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Sessions. Photo; Darron Cummings / AP

Jeff Sessions' Justice Department has given the strongest hint yet that it may be turning a harsher spotlight on the sale of Uranium One and "alleged unlawful dealings related to the Clinton Foundation."

Sessions is even leaving the door open to appointing a Special Counsel to investigate these issues, according to a letter from Assistant Attorney General Stephen Boyd to House Judiciary Chairman Bob Goodlatte, obtained by Axios and first reported by Fox News.

Key excerpts:

"This responds to your letters dated July 27, 2017, and September 26, 2017, in which you and other Members request the appointment of a Special Counsel to investigate various matters, including the sale of Uranium One, alleged unlawful dealings related to the Clinton Foundation and other matters," Sessions writes.

"... the Attorney General has directed senior federal prosecutors to evaluate certain issues raised in your letters. These senior prosecutors will report directly to the Attorney General and the Deputy Attorney General, as appropriate, and will make recommendations as to whether any of the matters not currently under investigation should be opened, whether any matters currently under investigation require further resources, or whether any matters merit the appointment of a Special Counsel."

Per a senior administration official: "This Justice Department under this Attorney General is not going to play the James Comey game and confirm, or even deny, the existence of criminal investigations - but this letter makes it clear that Sessions is taking the Uranium One issue very seriously."

Context: President Trump, some congressional Republicans and Fox News personalities have been braying for Sessions to investigate the Clinton Foundation and the Uranium One sale. While he makes clear that this letter should not be construed as confirmation of any investigation, it certainly reads as though Sessions is treading right up to that line.

Go deeper

Former Vice President Walter Mondale dies at 93

Walter Mondale, left, with former President Jimmy Carter in Jan. 2018 at the McNamara Alumni Center on the University of Minnesota's campus in Minneapolis. Photo: Anthony Souffle/Star Tribune via Getty Images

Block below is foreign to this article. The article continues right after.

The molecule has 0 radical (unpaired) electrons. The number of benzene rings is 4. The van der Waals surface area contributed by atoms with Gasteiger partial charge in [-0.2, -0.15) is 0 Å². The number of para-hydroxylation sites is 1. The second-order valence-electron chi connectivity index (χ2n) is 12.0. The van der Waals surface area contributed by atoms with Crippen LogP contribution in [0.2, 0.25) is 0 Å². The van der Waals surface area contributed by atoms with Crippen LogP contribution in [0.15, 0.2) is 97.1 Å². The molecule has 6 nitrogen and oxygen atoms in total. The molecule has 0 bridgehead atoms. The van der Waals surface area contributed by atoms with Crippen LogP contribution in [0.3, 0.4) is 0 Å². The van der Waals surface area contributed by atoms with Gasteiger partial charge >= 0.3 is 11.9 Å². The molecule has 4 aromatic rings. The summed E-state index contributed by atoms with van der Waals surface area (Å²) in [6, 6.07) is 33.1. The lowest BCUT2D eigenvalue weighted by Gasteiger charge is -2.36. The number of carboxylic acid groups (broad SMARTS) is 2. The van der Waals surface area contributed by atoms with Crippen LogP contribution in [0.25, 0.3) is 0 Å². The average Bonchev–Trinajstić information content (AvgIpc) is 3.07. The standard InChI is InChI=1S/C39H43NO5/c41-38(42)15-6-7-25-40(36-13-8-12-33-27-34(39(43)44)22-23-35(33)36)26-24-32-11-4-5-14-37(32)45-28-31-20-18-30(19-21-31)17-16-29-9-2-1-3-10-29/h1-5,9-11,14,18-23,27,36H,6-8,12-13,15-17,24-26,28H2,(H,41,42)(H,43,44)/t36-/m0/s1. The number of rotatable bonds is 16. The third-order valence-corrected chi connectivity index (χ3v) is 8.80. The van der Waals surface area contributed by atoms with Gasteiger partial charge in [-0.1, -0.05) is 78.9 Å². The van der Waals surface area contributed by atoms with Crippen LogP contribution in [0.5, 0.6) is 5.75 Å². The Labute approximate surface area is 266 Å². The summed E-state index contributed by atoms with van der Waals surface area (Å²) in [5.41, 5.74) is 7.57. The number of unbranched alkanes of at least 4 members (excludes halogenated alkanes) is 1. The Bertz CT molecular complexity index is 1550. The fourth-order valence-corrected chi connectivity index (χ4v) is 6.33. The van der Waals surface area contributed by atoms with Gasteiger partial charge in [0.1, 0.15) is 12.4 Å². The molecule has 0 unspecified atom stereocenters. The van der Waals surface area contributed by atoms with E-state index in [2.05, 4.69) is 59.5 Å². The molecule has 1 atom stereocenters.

Walter Mondale, who transformed the role of U.S. vice president while serving under Jimmy Carter and was the Democratic nominee for president in 1984, died Monday at 93, according to a family spokesperson.

The big picture: President Biden, who was mentored by Mondale through the years, said in 2015 that the former vice president gave him a "roadmap" to successfully take on the job.

White House removes Trump-appointed scientist from overseeing climate report

U.S. President Joe Biden. Photo: Anna Moneymaker-Pool/Getty Images

The Biden administration has removed Trump-appointed atmospheric scientist Betsy Weatherhead from her role overseeing a comprehensive report on how climate change is affecting the U.S., the Washington Post first reported Monday.

Why it matters: Weatherhead has not been fired — merely reassigned to the U.S. Geological Survey — the move represents an effort by the Biden administration to remove Trump-era appointees from scientific roles, per CNN.

20 mins ago - Politics & Policy

Congress, White House brace for Chauvin verdict

Illustration: Sarah Grillo/Axios

Lawmakers on Capitol Hill are anxious as the nation awaits the verdict in former police officer Derek Chauvin's trial, fearing a not-guilty decision could exacerbate racial tensions and spark a new wave of riots.

Why it matters: Leaders on both ends of Pennsylvania Avenue are trying to figure out how to calibrate any personal or legislative response, while also acknowledging how the final outcome in Chauvin's murder trial in the death of George Floyd could affect their district and them politically.